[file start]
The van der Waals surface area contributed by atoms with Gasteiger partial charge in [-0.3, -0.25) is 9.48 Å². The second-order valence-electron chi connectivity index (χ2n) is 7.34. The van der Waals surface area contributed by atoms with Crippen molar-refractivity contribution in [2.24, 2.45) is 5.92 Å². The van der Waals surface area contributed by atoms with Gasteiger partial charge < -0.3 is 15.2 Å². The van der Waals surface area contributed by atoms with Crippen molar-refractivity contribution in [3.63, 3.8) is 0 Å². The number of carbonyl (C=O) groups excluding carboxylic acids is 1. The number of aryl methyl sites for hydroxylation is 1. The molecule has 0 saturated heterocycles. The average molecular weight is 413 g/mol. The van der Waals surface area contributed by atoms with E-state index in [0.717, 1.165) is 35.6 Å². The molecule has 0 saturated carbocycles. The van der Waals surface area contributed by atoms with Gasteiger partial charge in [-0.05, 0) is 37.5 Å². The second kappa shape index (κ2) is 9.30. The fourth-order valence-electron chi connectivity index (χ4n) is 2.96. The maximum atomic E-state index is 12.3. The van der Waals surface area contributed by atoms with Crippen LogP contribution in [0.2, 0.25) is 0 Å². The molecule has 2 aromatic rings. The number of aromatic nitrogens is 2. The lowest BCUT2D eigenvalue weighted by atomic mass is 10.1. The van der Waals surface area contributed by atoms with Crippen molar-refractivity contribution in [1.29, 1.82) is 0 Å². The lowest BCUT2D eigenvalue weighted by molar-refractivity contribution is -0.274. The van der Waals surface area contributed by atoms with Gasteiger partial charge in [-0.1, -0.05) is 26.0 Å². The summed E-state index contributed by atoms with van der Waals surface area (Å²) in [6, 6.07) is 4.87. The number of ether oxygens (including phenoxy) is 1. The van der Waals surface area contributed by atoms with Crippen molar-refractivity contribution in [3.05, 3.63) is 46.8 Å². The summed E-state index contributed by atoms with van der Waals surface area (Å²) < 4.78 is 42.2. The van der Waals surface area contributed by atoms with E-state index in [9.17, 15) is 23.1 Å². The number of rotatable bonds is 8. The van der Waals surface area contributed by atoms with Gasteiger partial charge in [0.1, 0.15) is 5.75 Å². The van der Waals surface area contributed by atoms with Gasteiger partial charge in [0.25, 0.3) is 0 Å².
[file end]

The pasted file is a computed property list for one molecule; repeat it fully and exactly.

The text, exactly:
The van der Waals surface area contributed by atoms with Gasteiger partial charge in [-0.3, -0.25) is 9.48 Å². The second-order valence-electron chi connectivity index (χ2n) is 7.34. The van der Waals surface area contributed by atoms with Crippen molar-refractivity contribution in [2.24, 2.45) is 5.92 Å². The van der Waals surface area contributed by atoms with Gasteiger partial charge < -0.3 is 15.2 Å². The van der Waals surface area contributed by atoms with Crippen molar-refractivity contribution in [3.63, 3.8) is 0 Å². The number of carbonyl (C=O) groups excluding carboxylic acids is 1. The number of aryl methyl sites for hydroxylation is 1. The molecule has 0 saturated heterocycles. The average molecular weight is 413 g/mol. The van der Waals surface area contributed by atoms with E-state index in [0.717, 1.165) is 35.6 Å². The molecule has 0 saturated carbocycles. The van der Waals surface area contributed by atoms with Gasteiger partial charge in [-0.05, 0) is 37.5 Å². The second kappa shape index (κ2) is 9.30. The fourth-order valence-electron chi connectivity index (χ4n) is 2.96. The maximum atomic E-state index is 12.3. The van der Waals surface area contributed by atoms with Crippen LogP contribution in [0.2, 0.25) is 0 Å². The molecule has 2 aromatic rings. The number of aromatic nitrogens is 2. The lowest BCUT2D eigenvalue weighted by atomic mass is 10.1. The van der Waals surface area contributed by atoms with Crippen molar-refractivity contribution in [1.29, 1.82) is 0 Å². The lowest BCUT2D eigenvalue weighted by molar-refractivity contribution is -0.274. The van der Waals surface area contributed by atoms with Gasteiger partial charge in [-0.1, -0.05) is 26.0 Å². The summed E-state index contributed by atoms with van der Waals surface area (Å²) in [6, 6.07) is 4.87. The number of ether oxygens (including phenoxy) is 1. The van der Waals surface area contributed by atoms with Crippen molar-refractivity contribution in [3.05, 3.63) is 46.8 Å². The summed E-state index contributed by atoms with van der Waals surface area (Å²) < 4.78 is 42.2. The van der Waals surface area contributed by atoms with E-state index in [9.17, 15) is 23.1 Å². The number of rotatable bonds is 8. The van der Waals surface area contributed by atoms with Gasteiger partial charge in [0.1, 0.15) is 5.75 Å². The van der Waals surface area contributed by atoms with Gasteiger partial charge in [0.25, 0.3) is 0 Å².